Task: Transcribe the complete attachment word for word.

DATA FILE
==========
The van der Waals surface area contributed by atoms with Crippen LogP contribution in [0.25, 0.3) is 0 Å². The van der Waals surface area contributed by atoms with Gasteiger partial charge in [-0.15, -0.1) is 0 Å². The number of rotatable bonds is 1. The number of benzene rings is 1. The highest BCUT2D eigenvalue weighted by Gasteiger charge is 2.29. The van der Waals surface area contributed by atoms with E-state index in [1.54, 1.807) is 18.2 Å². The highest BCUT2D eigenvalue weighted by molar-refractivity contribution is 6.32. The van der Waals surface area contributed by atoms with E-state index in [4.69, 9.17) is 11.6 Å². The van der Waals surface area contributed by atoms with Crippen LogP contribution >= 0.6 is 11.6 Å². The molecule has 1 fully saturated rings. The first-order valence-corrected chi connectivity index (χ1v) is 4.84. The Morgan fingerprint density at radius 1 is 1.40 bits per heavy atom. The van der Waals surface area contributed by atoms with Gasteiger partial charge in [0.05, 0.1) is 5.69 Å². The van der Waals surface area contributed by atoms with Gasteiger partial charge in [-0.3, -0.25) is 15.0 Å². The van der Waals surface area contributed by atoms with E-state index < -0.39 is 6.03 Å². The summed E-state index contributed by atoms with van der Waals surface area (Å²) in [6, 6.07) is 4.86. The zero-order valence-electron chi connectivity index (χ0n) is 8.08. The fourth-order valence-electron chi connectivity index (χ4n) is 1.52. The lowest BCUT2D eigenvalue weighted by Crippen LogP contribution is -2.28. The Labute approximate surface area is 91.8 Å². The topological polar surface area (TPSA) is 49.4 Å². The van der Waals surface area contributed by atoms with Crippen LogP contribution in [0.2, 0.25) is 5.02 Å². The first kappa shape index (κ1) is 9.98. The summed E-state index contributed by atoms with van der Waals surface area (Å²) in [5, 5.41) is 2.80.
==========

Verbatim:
The van der Waals surface area contributed by atoms with Crippen LogP contribution in [0.25, 0.3) is 0 Å². The van der Waals surface area contributed by atoms with Gasteiger partial charge in [-0.15, -0.1) is 0 Å². The number of rotatable bonds is 1. The number of benzene rings is 1. The highest BCUT2D eigenvalue weighted by Gasteiger charge is 2.29. The van der Waals surface area contributed by atoms with E-state index in [1.54, 1.807) is 18.2 Å². The highest BCUT2D eigenvalue weighted by molar-refractivity contribution is 6.32. The van der Waals surface area contributed by atoms with E-state index in [4.69, 9.17) is 11.6 Å². The van der Waals surface area contributed by atoms with Crippen LogP contribution >= 0.6 is 11.6 Å². The molecule has 1 fully saturated rings. The first-order valence-corrected chi connectivity index (χ1v) is 4.84. The Morgan fingerprint density at radius 1 is 1.40 bits per heavy atom. The van der Waals surface area contributed by atoms with Gasteiger partial charge in [0.05, 0.1) is 5.69 Å². The van der Waals surface area contributed by atoms with Gasteiger partial charge in [-0.3, -0.25) is 15.0 Å². The van der Waals surface area contributed by atoms with E-state index < -0.39 is 6.03 Å². The summed E-state index contributed by atoms with van der Waals surface area (Å²) in [6, 6.07) is 4.86. The zero-order valence-electron chi connectivity index (χ0n) is 8.08. The fourth-order valence-electron chi connectivity index (χ4n) is 1.52. The lowest BCUT2D eigenvalue weighted by Crippen LogP contribution is -2.28. The Labute approximate surface area is 91.8 Å². The topological polar surface area (TPSA) is 49.4 Å². The van der Waals surface area contributed by atoms with Crippen LogP contribution in [0.2, 0.25) is 5.02 Å². The first kappa shape index (κ1) is 9.98. The summed E-state index contributed by atoms with van der Waals surface area (Å²) in [5, 5.41) is 2.80.